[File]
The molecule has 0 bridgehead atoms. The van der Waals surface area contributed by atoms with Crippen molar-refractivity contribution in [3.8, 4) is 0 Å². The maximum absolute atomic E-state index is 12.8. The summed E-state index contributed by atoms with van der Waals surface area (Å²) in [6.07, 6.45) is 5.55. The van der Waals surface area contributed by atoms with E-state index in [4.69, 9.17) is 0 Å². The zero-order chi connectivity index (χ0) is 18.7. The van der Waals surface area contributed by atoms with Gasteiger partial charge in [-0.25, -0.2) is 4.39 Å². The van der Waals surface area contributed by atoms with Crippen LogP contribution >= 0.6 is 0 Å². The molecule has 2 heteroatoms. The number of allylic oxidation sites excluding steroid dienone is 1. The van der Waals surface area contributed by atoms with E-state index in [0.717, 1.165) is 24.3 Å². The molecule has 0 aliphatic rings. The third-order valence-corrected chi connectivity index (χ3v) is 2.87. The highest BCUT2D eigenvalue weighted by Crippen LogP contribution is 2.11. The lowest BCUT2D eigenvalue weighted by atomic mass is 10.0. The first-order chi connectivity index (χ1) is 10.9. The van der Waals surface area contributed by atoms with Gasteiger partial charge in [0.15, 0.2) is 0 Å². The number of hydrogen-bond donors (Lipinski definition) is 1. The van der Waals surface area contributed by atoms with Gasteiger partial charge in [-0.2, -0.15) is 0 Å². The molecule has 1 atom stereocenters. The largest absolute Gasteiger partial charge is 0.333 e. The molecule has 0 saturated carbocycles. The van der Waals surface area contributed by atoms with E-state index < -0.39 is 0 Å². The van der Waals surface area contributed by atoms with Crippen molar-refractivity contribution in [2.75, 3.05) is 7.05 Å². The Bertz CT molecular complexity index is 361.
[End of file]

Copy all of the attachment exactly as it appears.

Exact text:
The molecule has 0 bridgehead atoms. The van der Waals surface area contributed by atoms with Crippen molar-refractivity contribution in [3.8, 4) is 0 Å². The maximum absolute atomic E-state index is 12.8. The summed E-state index contributed by atoms with van der Waals surface area (Å²) in [6.07, 6.45) is 5.55. The van der Waals surface area contributed by atoms with E-state index in [4.69, 9.17) is 0 Å². The zero-order chi connectivity index (χ0) is 18.7. The van der Waals surface area contributed by atoms with Gasteiger partial charge in [-0.25, -0.2) is 4.39 Å². The van der Waals surface area contributed by atoms with Crippen LogP contribution >= 0.6 is 0 Å². The molecule has 2 heteroatoms. The number of allylic oxidation sites excluding steroid dienone is 1. The van der Waals surface area contributed by atoms with E-state index in [0.717, 1.165) is 24.3 Å². The molecule has 0 aliphatic rings. The third-order valence-corrected chi connectivity index (χ3v) is 2.87. The highest BCUT2D eigenvalue weighted by Crippen LogP contribution is 2.11. The lowest BCUT2D eigenvalue weighted by atomic mass is 10.0. The first-order chi connectivity index (χ1) is 10.9. The van der Waals surface area contributed by atoms with Gasteiger partial charge in [0.15, 0.2) is 0 Å². The number of hydrogen-bond donors (Lipinski definition) is 1. The van der Waals surface area contributed by atoms with Gasteiger partial charge in [-0.2, -0.15) is 0 Å². The molecule has 1 atom stereocenters. The largest absolute Gasteiger partial charge is 0.333 e. The molecule has 0 saturated carbocycles. The van der Waals surface area contributed by atoms with E-state index < -0.39 is 0 Å². The van der Waals surface area contributed by atoms with Crippen molar-refractivity contribution in [2.75, 3.05) is 7.05 Å². The Bertz CT molecular complexity index is 361.